While Baisley backpedaled on his vote for the amendments, other Republicans have taken the opposite tack. Williams, former House Minority Leader Patrick Neville (R-Castle Rock), and the conservative advocacy group Colorado Hispanic Republicans have criticized the eight GOP lawmakers who voted against the combined amendment and the four who have backed away from their earlier support, calling them “spineless” and “RINOS.”
By way of explaining his bad vote, Baisley told Sengenberger that Democrats were partially to blame, claiming their resolution was merely a performative effort to build support and electoral viability for their candidates and burden Republicans with recorded votes that are unpopular with the broader voting population.
He added that Hanks was unfairly portrayed as one of the rioters in Democratic floor speeches in support of the resolution.
“The Democrats outplayed us for sure on this,” Baisley said. “And that was [their] intent going in, so that they were going to put us in a position, goading us with racist statements and so on, and try[ing] to tee all that up and then say, ‘I dare you to vote against this,’ and, ‘We’ll have you on record,’ and so on.”
However, Baisley also puts some of the blame on his own caucus, apparently to include himself, and their failure to stick to their strategic plan.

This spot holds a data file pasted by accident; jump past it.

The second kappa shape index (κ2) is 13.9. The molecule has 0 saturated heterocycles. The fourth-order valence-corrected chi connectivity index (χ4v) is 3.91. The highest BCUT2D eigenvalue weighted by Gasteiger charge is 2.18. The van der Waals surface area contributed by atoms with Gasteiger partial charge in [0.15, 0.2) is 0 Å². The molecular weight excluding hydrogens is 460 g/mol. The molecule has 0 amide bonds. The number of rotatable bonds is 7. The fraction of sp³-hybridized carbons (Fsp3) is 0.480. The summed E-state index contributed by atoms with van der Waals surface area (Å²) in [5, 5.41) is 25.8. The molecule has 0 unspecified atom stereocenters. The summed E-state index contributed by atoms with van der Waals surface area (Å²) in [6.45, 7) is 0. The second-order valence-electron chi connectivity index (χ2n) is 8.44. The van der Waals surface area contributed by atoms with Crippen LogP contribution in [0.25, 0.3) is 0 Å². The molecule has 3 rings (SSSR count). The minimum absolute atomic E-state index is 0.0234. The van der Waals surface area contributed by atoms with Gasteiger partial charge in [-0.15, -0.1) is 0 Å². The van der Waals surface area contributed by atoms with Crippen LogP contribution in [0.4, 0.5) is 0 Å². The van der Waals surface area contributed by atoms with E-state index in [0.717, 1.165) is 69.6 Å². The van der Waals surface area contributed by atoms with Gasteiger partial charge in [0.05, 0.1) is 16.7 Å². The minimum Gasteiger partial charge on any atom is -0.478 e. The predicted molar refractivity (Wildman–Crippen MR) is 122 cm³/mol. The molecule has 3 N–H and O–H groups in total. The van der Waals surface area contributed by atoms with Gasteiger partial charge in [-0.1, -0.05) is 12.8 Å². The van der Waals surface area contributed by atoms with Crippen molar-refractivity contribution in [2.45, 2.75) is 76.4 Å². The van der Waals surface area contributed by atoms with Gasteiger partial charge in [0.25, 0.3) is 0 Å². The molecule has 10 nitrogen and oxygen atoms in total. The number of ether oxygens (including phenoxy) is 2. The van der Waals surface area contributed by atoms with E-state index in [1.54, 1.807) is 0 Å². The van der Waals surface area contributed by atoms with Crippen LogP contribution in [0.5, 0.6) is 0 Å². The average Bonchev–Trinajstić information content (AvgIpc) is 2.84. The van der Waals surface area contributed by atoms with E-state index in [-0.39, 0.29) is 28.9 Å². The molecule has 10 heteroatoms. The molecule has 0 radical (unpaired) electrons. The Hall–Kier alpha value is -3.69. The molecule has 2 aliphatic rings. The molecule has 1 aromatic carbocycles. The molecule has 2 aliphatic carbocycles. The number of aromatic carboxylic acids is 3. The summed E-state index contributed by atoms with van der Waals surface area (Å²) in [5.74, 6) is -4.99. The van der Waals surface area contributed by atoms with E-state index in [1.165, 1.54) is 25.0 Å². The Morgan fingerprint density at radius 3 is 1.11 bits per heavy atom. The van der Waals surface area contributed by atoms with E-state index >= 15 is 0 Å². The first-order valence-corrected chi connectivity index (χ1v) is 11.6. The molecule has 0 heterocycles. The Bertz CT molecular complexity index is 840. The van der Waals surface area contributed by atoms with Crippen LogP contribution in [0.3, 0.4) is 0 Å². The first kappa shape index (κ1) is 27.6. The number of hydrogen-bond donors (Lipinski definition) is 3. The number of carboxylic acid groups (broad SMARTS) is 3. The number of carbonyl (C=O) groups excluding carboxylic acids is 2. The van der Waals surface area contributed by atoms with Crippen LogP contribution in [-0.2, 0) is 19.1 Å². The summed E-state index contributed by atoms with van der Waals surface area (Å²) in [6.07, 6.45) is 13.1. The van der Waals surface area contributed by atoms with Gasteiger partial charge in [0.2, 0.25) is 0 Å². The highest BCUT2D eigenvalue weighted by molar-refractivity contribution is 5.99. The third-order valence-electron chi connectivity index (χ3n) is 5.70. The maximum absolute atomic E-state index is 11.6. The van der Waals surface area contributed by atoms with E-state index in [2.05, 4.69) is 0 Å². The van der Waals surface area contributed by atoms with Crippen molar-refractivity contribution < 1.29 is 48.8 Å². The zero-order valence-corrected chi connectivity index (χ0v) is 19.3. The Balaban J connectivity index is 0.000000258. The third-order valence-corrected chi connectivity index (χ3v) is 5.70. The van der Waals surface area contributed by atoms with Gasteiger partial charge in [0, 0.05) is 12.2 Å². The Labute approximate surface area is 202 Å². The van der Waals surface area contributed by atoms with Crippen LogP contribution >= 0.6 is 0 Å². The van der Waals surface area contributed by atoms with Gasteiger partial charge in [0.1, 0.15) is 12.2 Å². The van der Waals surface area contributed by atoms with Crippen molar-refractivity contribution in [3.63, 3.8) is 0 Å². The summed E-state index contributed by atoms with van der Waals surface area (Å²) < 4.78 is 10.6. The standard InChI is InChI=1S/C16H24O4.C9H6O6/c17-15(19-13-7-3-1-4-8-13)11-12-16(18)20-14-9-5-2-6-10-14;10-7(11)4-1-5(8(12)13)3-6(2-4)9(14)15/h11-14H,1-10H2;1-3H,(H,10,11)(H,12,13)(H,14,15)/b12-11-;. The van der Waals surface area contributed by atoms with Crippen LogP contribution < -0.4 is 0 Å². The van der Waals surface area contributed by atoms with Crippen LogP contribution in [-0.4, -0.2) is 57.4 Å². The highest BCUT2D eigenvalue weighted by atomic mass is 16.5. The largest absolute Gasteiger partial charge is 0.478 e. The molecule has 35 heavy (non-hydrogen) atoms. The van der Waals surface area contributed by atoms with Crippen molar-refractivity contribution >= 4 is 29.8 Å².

In a caucus meeting before the introduction of the resolution and amendments, Republicans had agreed that Minority Leader Hugh McKean (R-Loveland) would address their objections to the resolution in a speech from the House floor. But Republican members failed to stick to their plan, and the protesting amendments were written and filed for consideration
“We had a pretty good agreement going on that we were really going to do nothing,” explained Baisley, “that we were going to just simply allow them to to make their statement. … And the going-in plan was that our leader, Minority Leader Hugh McKean, he was going to give a speech — which he did give, it was this speech that he gave in the end. And it was a fine speech; it covered all the bases, it gave the proper perspective. And we were going to just sit tight and be quiet and not take that bait because as you said, there was bait. … Well, what happens in a rather disjointed caucus like ours [is], well, not everybody shows up to that meeting. And then, as they say in war, the first shot gets fired and the battle plan gets thrown out the door. So, it was very unfortunate that the very well-thought-through plan did not get executed.”
In accordance with applicable House rules, the amendments had to be combined into one vote, disallowing Republicans the opportunity to support some components of the amendments while voting against others.
Baisley suggested to Sengenberger that given the opportunity, he perhaps would have only supported the piece of the amendment which served to defend Hanks, while voting against the other provisions of the amendments. Sengenberger seemed to concur with Baisley’s assessment of the amendment provisions.